The leadership of each Fraktion consists of a parliamentary party leader, several deputy leaders, and an executive committee. The leadership's major responsibilities are to represent the Fraktion, enforce party discipline, and orchestrate the party's parliamentary activities. The members of each Fraktion are distributed among working groups focused on specific policy-related topics such as social policy, economics, and foreign policy. The Fraktion meets every Tuesday afternoon in the weeks in which the Bundestag is in session to consider legislation before the Bundestag and formulate the party's position on it.
Parties which do not fulfill the criterion for being a Fraktion but have at least three seats by direct elections (i.e. which have at least three MPs representing a certain electoral district) in the Bundestag can be granted the status of a group of the Bundestag. This applied to the Party of Democratic Socialism (PDS) from 1990-1998. This status entails some privileges which are in general less than those of a Fraktion. In the current Bundestag, there are no such groups (the PDS had only two MPs in parliament until 2005 and could thus not even considered a group anymore; the party—now The Left—has now returned to the Bundestag with full Fraktion status).
The Bundestag's executive bodies include the Council of Elders and the Presidium. The council consists of the Bundestag leadership, together with the most senior representatives of each fraktion, with the number of these representatives tied to the strength of the Parliamentary groups in the chamber. The council is the coordination hub, determining the daily legislative agenda and assigning committee chairpersons based on Parliamentary group representation. The council also serves as an important forum for interparty negotiations on specific legislation and procedural issues. The Presidium is responsible for the routine administration of the Bundestag, including its clerical and research activities. It consists of the chamber's president (usually elected from the largest fraktion) and vice presidents (one from each fraktion).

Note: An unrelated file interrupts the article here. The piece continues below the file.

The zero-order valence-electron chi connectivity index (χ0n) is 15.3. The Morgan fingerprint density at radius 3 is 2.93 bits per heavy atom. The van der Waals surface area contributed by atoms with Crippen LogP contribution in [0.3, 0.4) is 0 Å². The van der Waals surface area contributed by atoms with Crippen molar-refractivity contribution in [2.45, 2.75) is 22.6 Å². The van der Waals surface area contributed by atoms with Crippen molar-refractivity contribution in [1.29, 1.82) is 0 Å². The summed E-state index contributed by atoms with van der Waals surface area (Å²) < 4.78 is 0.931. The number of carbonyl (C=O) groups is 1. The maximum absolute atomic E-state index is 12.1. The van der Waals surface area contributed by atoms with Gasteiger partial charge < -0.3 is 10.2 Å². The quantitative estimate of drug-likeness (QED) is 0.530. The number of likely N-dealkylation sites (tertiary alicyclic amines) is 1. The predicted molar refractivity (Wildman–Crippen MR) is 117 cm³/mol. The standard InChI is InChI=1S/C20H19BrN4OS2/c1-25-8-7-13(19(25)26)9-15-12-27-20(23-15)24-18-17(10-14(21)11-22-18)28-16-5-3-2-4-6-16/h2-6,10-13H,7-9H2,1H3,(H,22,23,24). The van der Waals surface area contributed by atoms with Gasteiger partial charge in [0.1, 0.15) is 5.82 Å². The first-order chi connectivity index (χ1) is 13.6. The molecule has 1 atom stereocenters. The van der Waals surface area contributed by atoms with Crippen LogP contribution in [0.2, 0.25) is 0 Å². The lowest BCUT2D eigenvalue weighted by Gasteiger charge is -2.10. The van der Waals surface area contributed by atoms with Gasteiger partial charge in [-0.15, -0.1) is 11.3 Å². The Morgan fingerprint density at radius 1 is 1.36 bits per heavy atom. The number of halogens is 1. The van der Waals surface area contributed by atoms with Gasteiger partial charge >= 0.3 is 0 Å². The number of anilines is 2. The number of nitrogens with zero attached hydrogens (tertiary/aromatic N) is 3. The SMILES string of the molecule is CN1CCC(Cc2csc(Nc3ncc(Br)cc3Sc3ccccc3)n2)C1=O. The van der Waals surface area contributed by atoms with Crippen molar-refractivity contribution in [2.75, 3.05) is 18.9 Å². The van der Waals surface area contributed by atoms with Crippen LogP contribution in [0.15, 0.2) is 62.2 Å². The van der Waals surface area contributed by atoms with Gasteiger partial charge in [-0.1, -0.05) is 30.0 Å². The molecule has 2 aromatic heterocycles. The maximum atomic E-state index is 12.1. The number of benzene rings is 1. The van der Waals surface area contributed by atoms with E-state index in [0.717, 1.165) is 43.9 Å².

Most of the legislative work in the Bundestag is the product of standing committees, which exist largely unchanged throughout one legislative period. The number of committees approximates the number of federal ministries, and the titles of each are roughly similar (e.g., defense, agriculture, and labor). There are, as of the current eighteenth Bundestag, 23 standing committees. The distribution of committee chairs and the membership of each committee reflect the relative strength of the various Parliamentary groups in the chamber. In the current eighteenth Bundestag, the CDU/CSU chaired twelve committees, the SPD seven, The Left (Die Linke) two, and the Greens (Bündnis 90/Die Grünen), two. Members of the opposition party can chair a significant number of standing committees (e.g. The budget committee is always chaired by the biggest opposition party). These committees have either a small staff or no staff at all.